My husband and I have always loved traveling and adventures. Though our opportunities to travel became somewhat limited, first by graduate school and then by work obligations, we still made it a priority. We found it wasn’t only something that satisfied our personal desire to see new places and explore unknown terrain, but it also nourished and rejuvenated our relationship. This, however, was before we had our (now 18-month-old) son. Our love of travel and adventure did not dissipate in the slightest, yet having our son put that passion on the back burner. He became our focus and our priority, a shared endeavor that absorbed most of our time and energy. That was until an opportunity got thrown my way that was just too hard to pass up. A close friend of mine offered us a free villa in Capri for a week which would end up going unused unless my husband and I decided to jump on it. Before I even knew what was happening, I emailed her back saying we were in and I would figure everything else out later. Then it hit me; what had I done? We had a young son who I had never been away from for more than 24 hours, and even that had only happened once for my best friend’s bachelorette party. Though I had breastfed him until he was 14 months and he was now fully weaned, the thought of being away from him for any extended amount of time terrified me. Yet to my subsequent dismay, I had said yes, which meant that my husband and I would be going to Europe in a few months – childless!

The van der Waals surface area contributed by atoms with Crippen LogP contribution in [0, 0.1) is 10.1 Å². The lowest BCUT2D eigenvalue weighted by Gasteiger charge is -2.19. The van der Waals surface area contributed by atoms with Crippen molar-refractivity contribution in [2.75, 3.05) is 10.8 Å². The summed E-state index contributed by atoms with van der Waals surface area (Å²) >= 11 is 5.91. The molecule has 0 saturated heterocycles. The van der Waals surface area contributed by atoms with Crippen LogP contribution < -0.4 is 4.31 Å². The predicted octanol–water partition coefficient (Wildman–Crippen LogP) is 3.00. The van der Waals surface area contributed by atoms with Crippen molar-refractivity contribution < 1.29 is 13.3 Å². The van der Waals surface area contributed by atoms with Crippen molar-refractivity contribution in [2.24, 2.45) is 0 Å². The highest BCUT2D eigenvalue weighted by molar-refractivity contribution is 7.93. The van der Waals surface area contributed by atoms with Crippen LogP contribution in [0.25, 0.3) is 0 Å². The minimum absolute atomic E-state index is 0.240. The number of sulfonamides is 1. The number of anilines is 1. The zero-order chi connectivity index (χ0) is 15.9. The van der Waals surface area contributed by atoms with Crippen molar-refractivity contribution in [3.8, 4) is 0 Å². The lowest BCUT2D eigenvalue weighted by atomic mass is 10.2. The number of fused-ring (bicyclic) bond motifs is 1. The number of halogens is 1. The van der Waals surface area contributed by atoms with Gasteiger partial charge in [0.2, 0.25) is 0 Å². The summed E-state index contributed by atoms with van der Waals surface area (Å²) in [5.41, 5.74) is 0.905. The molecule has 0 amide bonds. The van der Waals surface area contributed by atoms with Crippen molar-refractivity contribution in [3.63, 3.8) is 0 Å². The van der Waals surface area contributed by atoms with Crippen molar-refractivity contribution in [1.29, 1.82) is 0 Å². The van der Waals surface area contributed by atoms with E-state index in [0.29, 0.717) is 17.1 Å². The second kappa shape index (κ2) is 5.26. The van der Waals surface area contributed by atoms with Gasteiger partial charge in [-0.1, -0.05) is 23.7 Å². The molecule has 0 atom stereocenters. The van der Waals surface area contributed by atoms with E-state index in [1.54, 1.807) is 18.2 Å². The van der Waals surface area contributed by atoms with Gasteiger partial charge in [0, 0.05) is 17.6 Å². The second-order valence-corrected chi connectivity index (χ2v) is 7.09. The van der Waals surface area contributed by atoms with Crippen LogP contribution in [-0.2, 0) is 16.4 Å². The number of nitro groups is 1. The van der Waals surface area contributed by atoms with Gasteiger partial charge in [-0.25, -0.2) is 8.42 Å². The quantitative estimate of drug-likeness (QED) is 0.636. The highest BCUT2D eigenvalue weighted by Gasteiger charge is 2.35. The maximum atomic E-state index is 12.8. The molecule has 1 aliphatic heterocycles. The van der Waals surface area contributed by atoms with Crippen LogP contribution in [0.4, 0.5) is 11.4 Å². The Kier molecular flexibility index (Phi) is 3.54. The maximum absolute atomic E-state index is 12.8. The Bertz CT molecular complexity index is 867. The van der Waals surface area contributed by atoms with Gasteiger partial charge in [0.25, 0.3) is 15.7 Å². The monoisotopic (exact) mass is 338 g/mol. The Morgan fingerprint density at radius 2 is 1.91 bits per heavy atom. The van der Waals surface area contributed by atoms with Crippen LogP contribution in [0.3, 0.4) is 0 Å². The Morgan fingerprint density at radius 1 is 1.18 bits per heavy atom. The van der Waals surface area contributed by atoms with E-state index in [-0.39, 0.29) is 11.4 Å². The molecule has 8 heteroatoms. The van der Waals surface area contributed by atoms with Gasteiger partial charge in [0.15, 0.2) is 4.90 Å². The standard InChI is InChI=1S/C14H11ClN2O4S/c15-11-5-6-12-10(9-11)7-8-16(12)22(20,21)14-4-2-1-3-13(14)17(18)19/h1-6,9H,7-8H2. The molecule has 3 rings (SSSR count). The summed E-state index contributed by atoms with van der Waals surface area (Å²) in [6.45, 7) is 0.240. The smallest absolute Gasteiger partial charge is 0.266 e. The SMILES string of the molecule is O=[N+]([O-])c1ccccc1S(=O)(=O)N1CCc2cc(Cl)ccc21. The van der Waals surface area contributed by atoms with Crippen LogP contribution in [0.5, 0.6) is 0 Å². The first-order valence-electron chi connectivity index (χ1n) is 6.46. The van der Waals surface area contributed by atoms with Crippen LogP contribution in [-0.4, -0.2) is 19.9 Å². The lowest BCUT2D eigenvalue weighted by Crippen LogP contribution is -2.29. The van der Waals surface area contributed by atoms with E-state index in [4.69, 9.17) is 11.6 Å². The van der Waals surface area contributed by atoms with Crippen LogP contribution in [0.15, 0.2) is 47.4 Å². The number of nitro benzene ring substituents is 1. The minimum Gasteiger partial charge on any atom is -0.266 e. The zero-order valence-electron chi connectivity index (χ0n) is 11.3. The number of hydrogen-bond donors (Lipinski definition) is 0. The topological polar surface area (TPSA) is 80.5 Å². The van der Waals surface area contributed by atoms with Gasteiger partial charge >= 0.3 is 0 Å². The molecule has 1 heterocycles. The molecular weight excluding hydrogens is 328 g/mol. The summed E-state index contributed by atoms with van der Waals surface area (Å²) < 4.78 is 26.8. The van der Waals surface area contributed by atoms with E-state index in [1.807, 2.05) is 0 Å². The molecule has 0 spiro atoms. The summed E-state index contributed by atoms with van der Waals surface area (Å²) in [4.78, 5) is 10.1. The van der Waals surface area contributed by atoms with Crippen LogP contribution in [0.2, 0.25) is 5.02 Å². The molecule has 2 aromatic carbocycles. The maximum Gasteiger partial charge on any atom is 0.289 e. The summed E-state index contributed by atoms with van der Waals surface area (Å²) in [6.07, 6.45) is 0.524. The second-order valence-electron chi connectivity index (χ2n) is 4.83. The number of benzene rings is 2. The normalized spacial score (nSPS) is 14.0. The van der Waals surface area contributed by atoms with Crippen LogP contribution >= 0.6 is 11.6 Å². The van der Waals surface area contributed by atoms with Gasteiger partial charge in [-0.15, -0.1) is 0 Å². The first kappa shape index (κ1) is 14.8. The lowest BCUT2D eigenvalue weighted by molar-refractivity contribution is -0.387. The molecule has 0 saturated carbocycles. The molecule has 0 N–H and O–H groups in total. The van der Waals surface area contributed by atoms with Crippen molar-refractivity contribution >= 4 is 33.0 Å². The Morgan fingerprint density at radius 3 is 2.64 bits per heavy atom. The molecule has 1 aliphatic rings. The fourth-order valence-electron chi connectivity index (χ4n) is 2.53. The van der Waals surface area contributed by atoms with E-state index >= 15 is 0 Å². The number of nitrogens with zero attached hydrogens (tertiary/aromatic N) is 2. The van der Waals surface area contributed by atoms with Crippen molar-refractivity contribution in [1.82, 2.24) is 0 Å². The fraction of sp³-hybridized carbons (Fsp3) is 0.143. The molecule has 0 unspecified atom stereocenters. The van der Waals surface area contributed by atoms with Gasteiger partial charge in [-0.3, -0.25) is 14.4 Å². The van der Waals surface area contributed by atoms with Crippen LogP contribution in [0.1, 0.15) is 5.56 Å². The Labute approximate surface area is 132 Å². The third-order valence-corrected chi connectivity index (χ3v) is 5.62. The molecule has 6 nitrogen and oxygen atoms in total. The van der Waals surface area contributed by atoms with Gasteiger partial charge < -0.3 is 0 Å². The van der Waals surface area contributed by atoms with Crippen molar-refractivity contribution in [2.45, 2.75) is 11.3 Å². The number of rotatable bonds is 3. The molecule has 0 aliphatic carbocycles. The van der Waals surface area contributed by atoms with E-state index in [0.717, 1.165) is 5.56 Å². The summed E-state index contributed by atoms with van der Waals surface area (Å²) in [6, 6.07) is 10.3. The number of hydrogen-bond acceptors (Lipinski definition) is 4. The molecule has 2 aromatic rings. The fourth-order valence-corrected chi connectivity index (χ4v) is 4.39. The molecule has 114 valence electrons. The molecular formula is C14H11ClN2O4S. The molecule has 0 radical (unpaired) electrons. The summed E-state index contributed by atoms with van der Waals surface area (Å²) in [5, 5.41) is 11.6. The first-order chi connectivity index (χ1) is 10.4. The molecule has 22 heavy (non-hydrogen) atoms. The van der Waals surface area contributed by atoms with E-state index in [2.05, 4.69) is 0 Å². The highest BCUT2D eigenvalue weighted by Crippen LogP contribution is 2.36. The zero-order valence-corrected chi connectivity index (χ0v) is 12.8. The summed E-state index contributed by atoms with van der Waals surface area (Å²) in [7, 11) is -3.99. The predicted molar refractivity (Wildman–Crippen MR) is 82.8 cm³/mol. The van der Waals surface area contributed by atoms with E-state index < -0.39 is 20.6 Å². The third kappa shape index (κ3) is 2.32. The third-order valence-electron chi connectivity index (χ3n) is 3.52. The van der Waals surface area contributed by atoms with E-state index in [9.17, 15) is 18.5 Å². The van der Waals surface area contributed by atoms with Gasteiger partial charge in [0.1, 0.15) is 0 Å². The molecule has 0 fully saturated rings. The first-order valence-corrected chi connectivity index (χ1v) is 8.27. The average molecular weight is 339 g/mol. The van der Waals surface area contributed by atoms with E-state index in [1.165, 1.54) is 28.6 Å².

The funny thing about this predicament is that as a therapist who works with moms, I am constantly encouraging them to prioritize themselves and their relationship. Time after time I find myself repeating the mantra: “Your family deserves the best version of you; the only way that is possible is by making yourself a priority.” Yet, here I was questioning and doubting my decision to do just that. I felt weighed down by the surge of guilt and self-judgment that came with making a decision to put my need for a break, time with my husband, and an opportunity to satisfy a passion of mine, above that of being present 24/7 for my son. It was in that moment that I recognized how hard it was to do what I had always so easily advised my clients to do. I hoped that by going on this trip I could return to my work as a therapist with much greater understanding and awareness, and most importantly, alignment between how I was living my own life and how I was encouraging them to live theirs.